However, the Supreme Court ruled the opposite on the latter point in Reference re Supreme Court Act, ss. 5 and 6 [2014] S.C.J. No. 21 — the “Nadon Reference” — by interpreting ss. 5 and 6 of the Supreme Court Act as requiring that only current members of the Quebec bar or Quebec superior courts are eligible for a Quebec seat on the Supreme Court.

Galati argues in his June 15 notice of application that the Nadon Reference “is determinative of not just s. 6 of the Supreme Court Act, but also s. 98 of the Constitution Act, 1867 on the same issue.”

University of Ottawa law professor Carissima Mathen disagreed.

“I do not see an automatic mapping of the Nadon opinion here,” she said. “I think the interpretation of s. 98 of the Constitution Act, 1867 raises different issues than ss. 5 and 6 of the Supreme Court Act. The Supreme Court is a federal institution serving a bi-juridical nation, and created in the context of specific political historical realities. The confidence required of its Quebec judges seems distinctly different from the qualifications required for appointment to judicial office in the common law and civil law provinces. So…it seems to me that to the extent that past bar membership is OK for, say, Ontario, it probably is for Quebec too.”

However, Galati told The Lawyers Weekly “this issue was already resolved in the [Nadon] Reference. It’s the same wording in s. 98. Why this government cynically thinks it can simply again ignore the Constitution is beyond me.”

He said the upshot of s. 98 is that judges of the Federal Court of Appeal (and Federal Court and Tax Court) cannot be directly appointed to the superior courts of Quebec and would also be “hard-pressed” to be appointed to other provinces’ superior courts under s. 97 — which is similarly worded. If they wish to join those courts, “they can step down, write the bar exams and become members again,” Galati suggested.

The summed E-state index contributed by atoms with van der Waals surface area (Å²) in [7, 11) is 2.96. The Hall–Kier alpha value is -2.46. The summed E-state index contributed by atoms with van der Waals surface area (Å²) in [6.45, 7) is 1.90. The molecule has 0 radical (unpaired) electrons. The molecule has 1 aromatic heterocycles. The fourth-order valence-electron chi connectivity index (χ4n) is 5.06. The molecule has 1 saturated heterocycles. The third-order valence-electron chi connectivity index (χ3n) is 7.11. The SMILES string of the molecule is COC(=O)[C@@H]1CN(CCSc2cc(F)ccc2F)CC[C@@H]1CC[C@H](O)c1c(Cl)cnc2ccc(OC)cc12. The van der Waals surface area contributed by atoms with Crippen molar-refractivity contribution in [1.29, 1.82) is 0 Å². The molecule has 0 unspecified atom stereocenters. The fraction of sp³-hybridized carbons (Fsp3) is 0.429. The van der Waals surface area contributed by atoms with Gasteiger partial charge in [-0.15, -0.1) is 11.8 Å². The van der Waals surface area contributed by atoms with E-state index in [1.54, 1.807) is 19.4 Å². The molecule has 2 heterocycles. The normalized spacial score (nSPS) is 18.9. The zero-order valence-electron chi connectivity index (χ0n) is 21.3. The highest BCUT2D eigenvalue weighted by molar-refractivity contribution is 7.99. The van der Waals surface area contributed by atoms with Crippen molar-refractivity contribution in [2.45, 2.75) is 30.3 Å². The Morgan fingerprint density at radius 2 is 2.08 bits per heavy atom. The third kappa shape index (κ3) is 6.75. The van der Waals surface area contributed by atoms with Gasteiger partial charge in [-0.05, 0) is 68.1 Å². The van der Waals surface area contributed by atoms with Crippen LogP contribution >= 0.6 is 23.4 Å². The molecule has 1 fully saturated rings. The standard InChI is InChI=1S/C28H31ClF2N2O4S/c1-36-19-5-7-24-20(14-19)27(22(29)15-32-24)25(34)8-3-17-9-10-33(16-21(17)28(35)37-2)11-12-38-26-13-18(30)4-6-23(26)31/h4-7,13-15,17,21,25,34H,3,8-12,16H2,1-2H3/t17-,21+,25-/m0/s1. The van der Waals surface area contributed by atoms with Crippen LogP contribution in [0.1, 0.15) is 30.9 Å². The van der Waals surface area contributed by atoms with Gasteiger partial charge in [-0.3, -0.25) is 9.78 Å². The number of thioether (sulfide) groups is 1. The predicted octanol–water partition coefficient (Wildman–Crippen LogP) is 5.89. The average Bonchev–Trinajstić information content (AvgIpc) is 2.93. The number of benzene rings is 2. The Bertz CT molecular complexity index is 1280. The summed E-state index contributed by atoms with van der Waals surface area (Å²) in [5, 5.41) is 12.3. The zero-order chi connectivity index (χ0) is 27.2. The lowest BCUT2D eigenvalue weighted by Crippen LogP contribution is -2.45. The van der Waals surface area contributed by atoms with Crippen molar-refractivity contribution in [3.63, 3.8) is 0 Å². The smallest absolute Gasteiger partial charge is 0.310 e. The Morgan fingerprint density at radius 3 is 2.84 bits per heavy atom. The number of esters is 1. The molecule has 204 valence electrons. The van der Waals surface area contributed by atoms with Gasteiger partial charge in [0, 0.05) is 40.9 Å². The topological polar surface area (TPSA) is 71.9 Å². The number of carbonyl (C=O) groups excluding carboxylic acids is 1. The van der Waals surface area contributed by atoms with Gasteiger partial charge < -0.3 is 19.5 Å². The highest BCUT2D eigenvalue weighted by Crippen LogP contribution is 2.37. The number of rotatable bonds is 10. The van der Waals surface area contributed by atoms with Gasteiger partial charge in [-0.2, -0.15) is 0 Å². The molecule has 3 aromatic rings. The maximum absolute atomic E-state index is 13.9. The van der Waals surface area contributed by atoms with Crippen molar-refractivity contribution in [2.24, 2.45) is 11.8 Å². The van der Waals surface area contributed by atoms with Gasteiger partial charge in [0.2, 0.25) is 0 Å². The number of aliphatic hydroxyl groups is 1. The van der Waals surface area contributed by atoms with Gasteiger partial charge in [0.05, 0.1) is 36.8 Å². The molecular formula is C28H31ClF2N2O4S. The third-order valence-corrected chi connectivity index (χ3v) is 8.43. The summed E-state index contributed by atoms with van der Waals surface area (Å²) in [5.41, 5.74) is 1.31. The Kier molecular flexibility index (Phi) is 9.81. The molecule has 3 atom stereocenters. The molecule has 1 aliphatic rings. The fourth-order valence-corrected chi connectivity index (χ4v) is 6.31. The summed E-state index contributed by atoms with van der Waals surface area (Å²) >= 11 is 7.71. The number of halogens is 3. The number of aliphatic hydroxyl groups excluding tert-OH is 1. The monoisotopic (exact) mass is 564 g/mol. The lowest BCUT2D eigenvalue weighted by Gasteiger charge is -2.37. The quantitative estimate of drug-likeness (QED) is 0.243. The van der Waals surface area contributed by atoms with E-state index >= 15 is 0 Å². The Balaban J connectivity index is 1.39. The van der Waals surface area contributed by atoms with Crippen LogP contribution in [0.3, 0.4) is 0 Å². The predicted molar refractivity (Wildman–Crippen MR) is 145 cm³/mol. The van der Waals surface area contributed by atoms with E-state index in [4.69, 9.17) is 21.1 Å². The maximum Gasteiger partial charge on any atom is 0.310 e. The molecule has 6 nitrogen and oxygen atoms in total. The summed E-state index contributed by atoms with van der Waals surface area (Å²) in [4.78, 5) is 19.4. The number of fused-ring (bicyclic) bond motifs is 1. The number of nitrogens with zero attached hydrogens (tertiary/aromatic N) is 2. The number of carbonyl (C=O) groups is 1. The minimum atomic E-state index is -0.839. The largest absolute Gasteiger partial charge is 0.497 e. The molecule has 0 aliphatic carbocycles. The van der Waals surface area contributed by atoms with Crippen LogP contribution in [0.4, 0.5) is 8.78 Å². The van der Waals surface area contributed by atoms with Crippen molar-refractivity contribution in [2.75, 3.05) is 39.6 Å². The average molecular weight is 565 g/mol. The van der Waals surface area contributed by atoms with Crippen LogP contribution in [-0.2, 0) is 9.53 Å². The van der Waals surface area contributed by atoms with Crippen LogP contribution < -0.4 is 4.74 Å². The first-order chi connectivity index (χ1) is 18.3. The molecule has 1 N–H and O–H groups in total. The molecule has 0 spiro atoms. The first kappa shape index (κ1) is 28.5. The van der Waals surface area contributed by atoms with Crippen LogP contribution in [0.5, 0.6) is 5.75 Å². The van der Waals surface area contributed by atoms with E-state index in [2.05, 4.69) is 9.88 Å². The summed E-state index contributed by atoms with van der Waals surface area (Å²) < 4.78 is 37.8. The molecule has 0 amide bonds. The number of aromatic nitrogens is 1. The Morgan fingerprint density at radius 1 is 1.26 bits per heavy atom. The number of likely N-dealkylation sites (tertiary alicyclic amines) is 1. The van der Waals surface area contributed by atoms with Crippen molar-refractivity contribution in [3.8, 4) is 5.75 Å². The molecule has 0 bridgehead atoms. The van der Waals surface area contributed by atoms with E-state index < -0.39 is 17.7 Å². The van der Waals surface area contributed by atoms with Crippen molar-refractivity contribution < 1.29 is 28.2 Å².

Galati also does not accept that his s. 98 argument would bar elevations within the provincial superior courts. “There’s a difference between an appointment, and an elevation within the same court to the appellate level,” he said. “Your first appointment under s. 98 has to come from the bar. So if you were appointed to Quebec Superior Court from the Quebec bar, and then elevated to the [Quebec] Court of Appeal from the same court system, that’s fine. But you can’t have your first appointment straight to the Court of Appeal if you weren’t a member of the Quebec bar under s. 98. It’s clear wording.”

Whether Quebec provincial court judges are constitutionally eligible to be appointed to the Quebec superior courts is a more complex question, but arguably, “they can, because when they were appointed to the Quebec Court they had to be members of the bar so…if they’re elevated in what the Supreme Court of Canada calls our ‘unitary court system’ they are part of the same court system, under the Courts of Justice Act in Quebec,” Galati said.

In addition to his s. 98 challenge, Galati has accused the Harper government of appointing Justice Mainville to the Quebec Court of Appeal merely to make him eligible to replace Supreme Court Justice Louis LeBel of Quebec, who will retire November 30.

Daly said the nomination of Justice Mainville to the Supreme Court appears less plausible now given that his eligibility is unlikely to be determined before Justice LeBel retires, absent another expedited reference to the Supreme Court.

Mathen said she is “skeptical” about the s. 98 challenge to Justice Mainville’s Quebec Court of Appeal appointment, but “the rubber hits the road” if the prime minister appoints him to replace Justice LeBel.

“It seems to me that such an appointment could well be inconsistent with the spirit of the Nadon Reference and the constitutional status of the Supreme Court as regards Quebec,” she said.

“Given the circumstances, and particularly the possibility of a six-month ‘stop-over’ if Mainville replaces LeBel, I think there is potential for an argument based on the principle of judicial independence,” she added. “The Quebec Court of Appeal is owed respect by the executive branch. It seems clearly wrong to use it solely as a stopping point along the road to a goal completely disconnected from its needs and the executive function of appointment to it.”